Spanning lands that cross the modern borders of Burkina Faso, Côte d’Ivoire, and Ghana, the Loropeni ruins are part of the larger Lobi Ruins, a 120-mile-by-60-mile cultural landscape, created between the sixteenth and nineteenth centuries. This area served as a refuge for various ethnic groups migrating from the south, and became a center for gold mining and an important commercial trade route for goods as well as slaves. The Loropeni ruins consist of a massive (2.5 acres) quadrangular-shaped stone and earthen rampart complex, including walls that reach 20 feet high and almost four feet wide in places. Today the ruins are surrounded by a 670-acre buffer zone that limits uncontrolled farming and bush fires to ensure their preservation and to protect associated sites, such as quarrying pits. Approximately 80% of the original rampart and partition walls still remain; however, the ruins have suffered from structural weaknesses and have lost some exterior stone layers in places, particularly in walls exposed to tropical rains and rough winds. Rodent activity has weakened the foundations in some places, and vegetation pushed up against the walls, affecting their stability. The majority of stone cover on the lower courses of walls has disappeared, most likely due to frequent bush fires during the dry season and rising damp during the rainy season.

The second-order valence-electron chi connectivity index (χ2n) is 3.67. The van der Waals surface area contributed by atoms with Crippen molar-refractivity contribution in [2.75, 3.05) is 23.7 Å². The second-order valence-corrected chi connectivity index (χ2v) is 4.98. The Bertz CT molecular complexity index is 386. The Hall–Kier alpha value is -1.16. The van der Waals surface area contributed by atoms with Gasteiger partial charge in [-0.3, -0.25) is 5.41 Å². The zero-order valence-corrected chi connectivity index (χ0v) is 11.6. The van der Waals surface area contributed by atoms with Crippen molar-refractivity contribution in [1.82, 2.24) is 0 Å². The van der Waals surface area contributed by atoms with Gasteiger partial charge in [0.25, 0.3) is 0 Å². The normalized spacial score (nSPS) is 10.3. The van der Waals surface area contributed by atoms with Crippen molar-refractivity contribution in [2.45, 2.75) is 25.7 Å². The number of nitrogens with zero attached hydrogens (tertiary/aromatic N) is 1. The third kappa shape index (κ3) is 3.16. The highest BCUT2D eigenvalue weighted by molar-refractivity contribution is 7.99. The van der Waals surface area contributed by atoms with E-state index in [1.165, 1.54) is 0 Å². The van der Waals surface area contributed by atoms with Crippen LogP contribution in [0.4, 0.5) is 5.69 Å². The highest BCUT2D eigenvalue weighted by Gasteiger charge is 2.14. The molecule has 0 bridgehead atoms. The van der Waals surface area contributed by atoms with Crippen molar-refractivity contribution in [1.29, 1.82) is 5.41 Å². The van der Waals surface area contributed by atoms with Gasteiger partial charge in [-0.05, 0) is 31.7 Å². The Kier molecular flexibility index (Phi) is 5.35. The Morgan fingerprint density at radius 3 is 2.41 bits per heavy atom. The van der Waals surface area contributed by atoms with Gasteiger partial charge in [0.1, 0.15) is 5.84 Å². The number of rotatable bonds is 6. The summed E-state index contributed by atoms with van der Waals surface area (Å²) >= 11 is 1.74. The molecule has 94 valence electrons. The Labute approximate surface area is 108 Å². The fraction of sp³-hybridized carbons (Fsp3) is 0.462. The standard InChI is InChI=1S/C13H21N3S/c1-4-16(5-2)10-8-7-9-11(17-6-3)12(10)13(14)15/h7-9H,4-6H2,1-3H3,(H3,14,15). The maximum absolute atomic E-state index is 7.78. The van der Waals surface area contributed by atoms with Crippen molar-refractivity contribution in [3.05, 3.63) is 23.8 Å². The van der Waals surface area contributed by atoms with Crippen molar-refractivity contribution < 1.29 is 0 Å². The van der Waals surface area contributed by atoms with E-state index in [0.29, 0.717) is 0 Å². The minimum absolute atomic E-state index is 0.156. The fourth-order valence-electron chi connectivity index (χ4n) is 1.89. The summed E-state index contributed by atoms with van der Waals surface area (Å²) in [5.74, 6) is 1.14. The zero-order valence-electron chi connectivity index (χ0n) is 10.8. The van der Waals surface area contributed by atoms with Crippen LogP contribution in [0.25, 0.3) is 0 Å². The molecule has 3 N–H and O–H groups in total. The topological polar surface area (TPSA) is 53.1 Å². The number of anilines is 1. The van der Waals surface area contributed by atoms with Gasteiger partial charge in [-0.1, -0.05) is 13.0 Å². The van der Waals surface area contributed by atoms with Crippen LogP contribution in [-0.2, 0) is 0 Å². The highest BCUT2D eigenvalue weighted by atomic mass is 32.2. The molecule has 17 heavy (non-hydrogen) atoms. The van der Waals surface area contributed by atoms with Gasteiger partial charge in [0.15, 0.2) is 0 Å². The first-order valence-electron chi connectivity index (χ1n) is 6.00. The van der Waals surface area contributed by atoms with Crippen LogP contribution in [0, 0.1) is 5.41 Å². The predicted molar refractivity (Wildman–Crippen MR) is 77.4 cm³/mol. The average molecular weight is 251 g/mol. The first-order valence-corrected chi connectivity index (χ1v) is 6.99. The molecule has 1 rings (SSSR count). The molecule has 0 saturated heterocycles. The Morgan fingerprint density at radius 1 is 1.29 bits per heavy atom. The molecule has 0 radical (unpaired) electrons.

2008 World Monuments Watch
The Loropeni ruins were placed on the 2008 Watch and, following listing, a conservation plan was developed. In addition to addressing the urgent structural repairs of the ruins, the focus of the project is to develop a management system to eliminate the risks of continuing damage, preserve the historic value of the site, and encourage economic development in and around Loropeni. Craftspeople from neighboring villages have participated in the planning and conservation work and local cultural agencies have developed plans for site interpretation and maintenance.
The Loropeni ruins are the best-preserved remains of the larger Lobi Ruins. Due to their local spiritual importance, the community has maintained the site over time. Although the site is respected by the community for its cultural values, severe environmental conditions, including increasing rainfall variability and extreme temperature cycles, have adversely affected the site. This is seen as a problem for sites in many African countries and implementation of an effective management plan could act as an example for projects at other sites in the region.